Abandoning the Government’s triple lock pledge on the state pension to link payouts to earnings along would save £6bn over 10 years, according to a think-tank.
The Government has committed to uprate the state pension based on average earnings, inflation or 2.5 per cent, whichever is higher.
The Resolution Foundation, which is chaired by former universities minister David Willets, instead recommends linking the pension purely to earnings.
The think-tank says if such a programme had been in place throughout the last parliament and this parliament, it would result in £6bn of savings.
The proposal was part of a raft of measures put forward by the think-tank aimed at finding savings in place of Chancellor George Osborne’s planned cuts to tax credits.
The triple lock on the state pension has previously come under fire from economists, who have questioned its value as a policy.
The Office for Budget Responsibility previously estimated it would cost £2.9bn for 2014/15 alone. But in a report that was published in error, the Government Actuary’s Department put the cost of the triple lock at £6bn.
Other proposals include reversing the increase to the inheritance tax threshold to £1m by 2020.
Together with increases to the rate of corporation tax, the Resolution Foundation estimates the Chancellor could add as much as £3.4bn to the public purse.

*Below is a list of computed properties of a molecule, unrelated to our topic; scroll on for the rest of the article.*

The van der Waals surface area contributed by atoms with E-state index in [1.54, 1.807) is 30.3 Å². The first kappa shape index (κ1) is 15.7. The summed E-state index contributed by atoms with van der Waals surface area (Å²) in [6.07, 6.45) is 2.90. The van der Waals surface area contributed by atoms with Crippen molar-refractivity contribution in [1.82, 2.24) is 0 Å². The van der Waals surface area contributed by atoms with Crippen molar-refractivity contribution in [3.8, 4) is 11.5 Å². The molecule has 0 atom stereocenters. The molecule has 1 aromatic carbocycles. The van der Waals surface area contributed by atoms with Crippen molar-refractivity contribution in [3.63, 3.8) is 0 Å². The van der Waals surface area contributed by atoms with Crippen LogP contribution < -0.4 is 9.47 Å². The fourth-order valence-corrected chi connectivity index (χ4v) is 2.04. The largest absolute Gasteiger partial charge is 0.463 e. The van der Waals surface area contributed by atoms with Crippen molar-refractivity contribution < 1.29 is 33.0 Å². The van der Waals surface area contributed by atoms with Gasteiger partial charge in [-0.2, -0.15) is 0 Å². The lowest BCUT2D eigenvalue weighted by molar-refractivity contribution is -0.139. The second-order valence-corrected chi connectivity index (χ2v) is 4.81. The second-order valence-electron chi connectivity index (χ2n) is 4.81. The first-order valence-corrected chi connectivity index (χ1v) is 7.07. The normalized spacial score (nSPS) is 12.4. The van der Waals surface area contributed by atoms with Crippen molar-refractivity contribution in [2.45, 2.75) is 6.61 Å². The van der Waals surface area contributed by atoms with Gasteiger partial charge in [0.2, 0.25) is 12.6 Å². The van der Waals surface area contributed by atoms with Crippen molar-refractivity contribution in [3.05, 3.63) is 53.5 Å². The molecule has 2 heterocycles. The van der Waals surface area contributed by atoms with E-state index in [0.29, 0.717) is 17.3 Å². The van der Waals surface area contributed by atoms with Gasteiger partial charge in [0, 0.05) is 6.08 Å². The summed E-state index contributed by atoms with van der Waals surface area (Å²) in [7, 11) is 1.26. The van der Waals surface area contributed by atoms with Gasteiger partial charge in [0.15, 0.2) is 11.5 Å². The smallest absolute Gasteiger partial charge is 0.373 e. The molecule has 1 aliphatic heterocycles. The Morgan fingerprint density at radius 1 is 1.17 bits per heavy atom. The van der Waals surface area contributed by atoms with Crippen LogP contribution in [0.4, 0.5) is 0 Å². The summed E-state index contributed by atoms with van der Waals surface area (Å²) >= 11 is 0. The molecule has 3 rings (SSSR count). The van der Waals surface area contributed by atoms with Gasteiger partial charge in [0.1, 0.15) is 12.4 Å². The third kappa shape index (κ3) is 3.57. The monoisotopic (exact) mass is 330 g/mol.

Similarly, the think-tank says linking the personal allowance or the basic rate of tax to inflation, rather than accelerating either as currently planned, could save £4.9bn or £1.3bn respectively.
Resolution Foundation senior economic analyst David Finch says: “If the Government is serious about providing more help to working families, its only option is to reverse the cuts. Fortunately there are plenty of ways to fund this move – such as cancelling tax cuts targeted at better off households.
“With a surplus of close to £12bn pencilled in for the end of the parliament, the Chancellor can afford to cancel the tax credit cuts and still eliminate the deficit.”
It comes after Work and Pensions committee chair Frank Field suggestd reducing pensions tax relief as an alternative to cutting tax credits.